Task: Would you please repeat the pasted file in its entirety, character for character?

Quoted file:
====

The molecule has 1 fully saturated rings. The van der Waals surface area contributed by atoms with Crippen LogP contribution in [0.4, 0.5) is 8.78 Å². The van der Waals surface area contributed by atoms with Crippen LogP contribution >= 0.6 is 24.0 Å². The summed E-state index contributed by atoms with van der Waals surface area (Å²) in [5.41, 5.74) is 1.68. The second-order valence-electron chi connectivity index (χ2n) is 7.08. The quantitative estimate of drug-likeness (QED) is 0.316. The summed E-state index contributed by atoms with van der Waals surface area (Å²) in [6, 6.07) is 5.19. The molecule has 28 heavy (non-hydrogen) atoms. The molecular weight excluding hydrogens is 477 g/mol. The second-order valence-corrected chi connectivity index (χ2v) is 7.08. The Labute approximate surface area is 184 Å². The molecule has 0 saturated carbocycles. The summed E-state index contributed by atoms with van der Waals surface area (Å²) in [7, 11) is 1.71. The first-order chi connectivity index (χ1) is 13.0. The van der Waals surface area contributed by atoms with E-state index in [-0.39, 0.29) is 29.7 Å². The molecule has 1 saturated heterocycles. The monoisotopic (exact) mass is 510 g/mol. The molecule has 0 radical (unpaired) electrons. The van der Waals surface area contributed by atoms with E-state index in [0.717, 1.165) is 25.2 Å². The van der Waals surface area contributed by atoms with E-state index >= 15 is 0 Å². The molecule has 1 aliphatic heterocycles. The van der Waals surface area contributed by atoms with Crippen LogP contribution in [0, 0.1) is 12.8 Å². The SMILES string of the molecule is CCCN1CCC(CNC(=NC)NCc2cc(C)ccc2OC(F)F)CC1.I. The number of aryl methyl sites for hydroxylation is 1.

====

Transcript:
The molecule has 1 fully saturated rings. The van der Waals surface area contributed by atoms with Crippen LogP contribution in [0.4, 0.5) is 8.78 Å². The van der Waals surface area contributed by atoms with Crippen LogP contribution >= 0.6 is 24.0 Å². The summed E-state index contributed by atoms with van der Waals surface area (Å²) in [5.41, 5.74) is 1.68. The second-order valence-electron chi connectivity index (χ2n) is 7.08. The quantitative estimate of drug-likeness (QED) is 0.316. The summed E-state index contributed by atoms with van der Waals surface area (Å²) in [6, 6.07) is 5.19. The molecule has 28 heavy (non-hydrogen) atoms. The molecular weight excluding hydrogens is 477 g/mol. The second-order valence-corrected chi connectivity index (χ2v) is 7.08. The Labute approximate surface area is 184 Å². The molecule has 0 saturated carbocycles. The summed E-state index contributed by atoms with van der Waals surface area (Å²) in [7, 11) is 1.71. The first-order chi connectivity index (χ1) is 13.0. The van der Waals surface area contributed by atoms with E-state index in [-0.39, 0.29) is 29.7 Å². The molecule has 1 saturated heterocycles. The monoisotopic (exact) mass is 510 g/mol. The molecule has 0 radical (unpaired) electrons. The van der Waals surface area contributed by atoms with E-state index in [0.717, 1.165) is 25.2 Å². The van der Waals surface area contributed by atoms with E-state index >= 15 is 0 Å². The molecule has 1 aliphatic heterocycles. The van der Waals surface area contributed by atoms with Crippen LogP contribution in [0, 0.1) is 12.8 Å². The SMILES string of the molecule is CCCN1CCC(CNC(=NC)NCc2cc(C)ccc2OC(F)F)CC1.I. The number of aryl methyl sites for hydroxylation is 1.